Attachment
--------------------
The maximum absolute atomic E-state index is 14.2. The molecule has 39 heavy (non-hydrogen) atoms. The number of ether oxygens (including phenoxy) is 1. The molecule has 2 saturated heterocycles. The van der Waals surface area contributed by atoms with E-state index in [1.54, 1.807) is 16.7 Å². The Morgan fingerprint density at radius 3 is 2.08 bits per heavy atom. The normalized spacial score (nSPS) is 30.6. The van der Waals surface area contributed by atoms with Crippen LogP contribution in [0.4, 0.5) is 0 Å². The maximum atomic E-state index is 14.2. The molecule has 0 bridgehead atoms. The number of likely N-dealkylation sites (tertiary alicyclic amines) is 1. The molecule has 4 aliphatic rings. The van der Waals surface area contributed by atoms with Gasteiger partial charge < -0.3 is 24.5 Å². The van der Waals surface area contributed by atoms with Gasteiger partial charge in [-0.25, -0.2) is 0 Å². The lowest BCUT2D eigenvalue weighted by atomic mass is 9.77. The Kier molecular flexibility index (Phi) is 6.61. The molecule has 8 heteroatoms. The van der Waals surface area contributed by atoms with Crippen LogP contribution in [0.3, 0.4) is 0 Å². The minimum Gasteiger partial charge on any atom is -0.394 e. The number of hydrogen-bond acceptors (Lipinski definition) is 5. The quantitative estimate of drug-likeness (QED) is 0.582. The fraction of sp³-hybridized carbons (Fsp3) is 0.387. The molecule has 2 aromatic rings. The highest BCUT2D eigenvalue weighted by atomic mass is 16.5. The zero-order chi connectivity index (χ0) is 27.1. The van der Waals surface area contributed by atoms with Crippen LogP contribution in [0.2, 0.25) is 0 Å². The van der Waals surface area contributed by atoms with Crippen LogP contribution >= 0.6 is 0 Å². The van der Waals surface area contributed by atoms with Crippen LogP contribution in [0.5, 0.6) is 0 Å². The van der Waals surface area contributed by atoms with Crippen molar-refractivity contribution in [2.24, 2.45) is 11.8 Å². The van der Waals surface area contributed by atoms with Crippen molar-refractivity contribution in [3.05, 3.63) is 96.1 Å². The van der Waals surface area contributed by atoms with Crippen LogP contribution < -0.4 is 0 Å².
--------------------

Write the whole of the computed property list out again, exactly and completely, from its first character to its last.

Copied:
The maximum absolute atomic E-state index is 14.2. The molecule has 39 heavy (non-hydrogen) atoms. The number of ether oxygens (including phenoxy) is 1. The molecule has 2 saturated heterocycles. The van der Waals surface area contributed by atoms with E-state index in [1.54, 1.807) is 16.7 Å². The Morgan fingerprint density at radius 3 is 2.08 bits per heavy atom. The normalized spacial score (nSPS) is 30.6. The van der Waals surface area contributed by atoms with Crippen LogP contribution in [0.4, 0.5) is 0 Å². The maximum atomic E-state index is 14.2. The molecule has 0 bridgehead atoms. The number of likely N-dealkylation sites (tertiary alicyclic amines) is 1. The molecule has 4 aliphatic rings. The van der Waals surface area contributed by atoms with Gasteiger partial charge < -0.3 is 24.5 Å². The van der Waals surface area contributed by atoms with Gasteiger partial charge in [-0.25, -0.2) is 0 Å². The lowest BCUT2D eigenvalue weighted by atomic mass is 9.77. The Kier molecular flexibility index (Phi) is 6.61. The molecule has 8 heteroatoms. The van der Waals surface area contributed by atoms with Crippen LogP contribution in [0.3, 0.4) is 0 Å². The minimum Gasteiger partial charge on any atom is -0.394 e. The number of hydrogen-bond acceptors (Lipinski definition) is 5. The quantitative estimate of drug-likeness (QED) is 0.582. The fraction of sp³-hybridized carbons (Fsp3) is 0.387. The molecule has 2 aromatic rings. The highest BCUT2D eigenvalue weighted by atomic mass is 16.5. The zero-order chi connectivity index (χ0) is 27.1. The van der Waals surface area contributed by atoms with Crippen LogP contribution in [0.2, 0.25) is 0 Å². The van der Waals surface area contributed by atoms with Crippen LogP contribution >= 0.6 is 0 Å². The van der Waals surface area contributed by atoms with Crippen LogP contribution in [0.5, 0.6) is 0 Å². The van der Waals surface area contributed by atoms with Crippen molar-refractivity contribution in [2.24, 2.45) is 11.8 Å². The van der Waals surface area contributed by atoms with Crippen molar-refractivity contribution in [3.05, 3.63) is 96.1 Å². The van der Waals surface area contributed by atoms with Crippen LogP contribution < -0.4 is 0 Å².